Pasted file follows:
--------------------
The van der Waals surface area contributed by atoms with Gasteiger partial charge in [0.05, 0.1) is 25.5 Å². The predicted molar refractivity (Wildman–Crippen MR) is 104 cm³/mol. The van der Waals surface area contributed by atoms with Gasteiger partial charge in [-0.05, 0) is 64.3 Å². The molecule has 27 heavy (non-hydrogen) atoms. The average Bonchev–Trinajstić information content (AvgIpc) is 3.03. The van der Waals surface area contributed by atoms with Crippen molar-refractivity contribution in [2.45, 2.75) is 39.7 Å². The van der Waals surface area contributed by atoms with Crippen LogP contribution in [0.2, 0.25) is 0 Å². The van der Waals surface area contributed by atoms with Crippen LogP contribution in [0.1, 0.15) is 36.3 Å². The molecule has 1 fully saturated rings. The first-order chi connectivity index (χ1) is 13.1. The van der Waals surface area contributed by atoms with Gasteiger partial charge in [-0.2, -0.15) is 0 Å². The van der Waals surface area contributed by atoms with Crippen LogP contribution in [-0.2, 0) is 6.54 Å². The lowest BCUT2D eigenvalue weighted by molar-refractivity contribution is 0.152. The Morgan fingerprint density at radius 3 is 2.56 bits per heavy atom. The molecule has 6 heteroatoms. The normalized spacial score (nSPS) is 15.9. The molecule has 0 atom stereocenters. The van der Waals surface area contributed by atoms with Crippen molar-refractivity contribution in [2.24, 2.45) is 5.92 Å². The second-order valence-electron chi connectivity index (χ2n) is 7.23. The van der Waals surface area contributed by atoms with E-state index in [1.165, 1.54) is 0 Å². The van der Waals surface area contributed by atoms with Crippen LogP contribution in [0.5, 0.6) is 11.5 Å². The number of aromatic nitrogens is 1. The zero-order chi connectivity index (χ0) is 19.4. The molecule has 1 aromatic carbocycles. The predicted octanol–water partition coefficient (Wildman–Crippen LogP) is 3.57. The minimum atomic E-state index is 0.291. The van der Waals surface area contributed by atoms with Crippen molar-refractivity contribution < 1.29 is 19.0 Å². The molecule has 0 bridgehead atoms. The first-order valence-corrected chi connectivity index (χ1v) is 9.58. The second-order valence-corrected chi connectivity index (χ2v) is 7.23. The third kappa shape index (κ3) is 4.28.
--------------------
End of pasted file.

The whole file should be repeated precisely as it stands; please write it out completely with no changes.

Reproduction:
The van der Waals surface area contributed by atoms with Gasteiger partial charge in [0.05, 0.1) is 25.5 Å². The predicted molar refractivity (Wildman–Crippen MR) is 104 cm³/mol. The van der Waals surface area contributed by atoms with Gasteiger partial charge in [-0.05, 0) is 64.3 Å². The molecule has 27 heavy (non-hydrogen) atoms. The average Bonchev–Trinajstić information content (AvgIpc) is 3.03. The van der Waals surface area contributed by atoms with Crippen molar-refractivity contribution in [2.45, 2.75) is 39.7 Å². The van der Waals surface area contributed by atoms with Crippen LogP contribution in [0.2, 0.25) is 0 Å². The van der Waals surface area contributed by atoms with Crippen LogP contribution in [0.1, 0.15) is 36.3 Å². The molecule has 1 fully saturated rings. The first-order chi connectivity index (χ1) is 13.1. The van der Waals surface area contributed by atoms with Gasteiger partial charge in [-0.2, -0.15) is 0 Å². The van der Waals surface area contributed by atoms with Crippen LogP contribution in [-0.2, 0) is 6.54 Å². The lowest BCUT2D eigenvalue weighted by molar-refractivity contribution is 0.152. The Morgan fingerprint density at radius 3 is 2.56 bits per heavy atom. The molecule has 6 heteroatoms. The normalized spacial score (nSPS) is 15.9. The molecule has 0 atom stereocenters. The van der Waals surface area contributed by atoms with Crippen molar-refractivity contribution in [2.24, 2.45) is 5.92 Å². The second-order valence-electron chi connectivity index (χ2n) is 7.23. The van der Waals surface area contributed by atoms with E-state index in [1.165, 1.54) is 0 Å². The van der Waals surface area contributed by atoms with Crippen LogP contribution in [0.5, 0.6) is 11.5 Å². The number of aromatic nitrogens is 1. The zero-order chi connectivity index (χ0) is 19.4. The molecule has 1 aromatic carbocycles. The predicted octanol–water partition coefficient (Wildman–Crippen LogP) is 3.57. The minimum atomic E-state index is 0.291. The van der Waals surface area contributed by atoms with Crippen molar-refractivity contribution < 1.29 is 19.0 Å². The molecule has 0 bridgehead atoms. The first-order valence-corrected chi connectivity index (χ1v) is 9.58. The second-order valence-corrected chi connectivity index (χ2v) is 7.23. The third kappa shape index (κ3) is 4.28.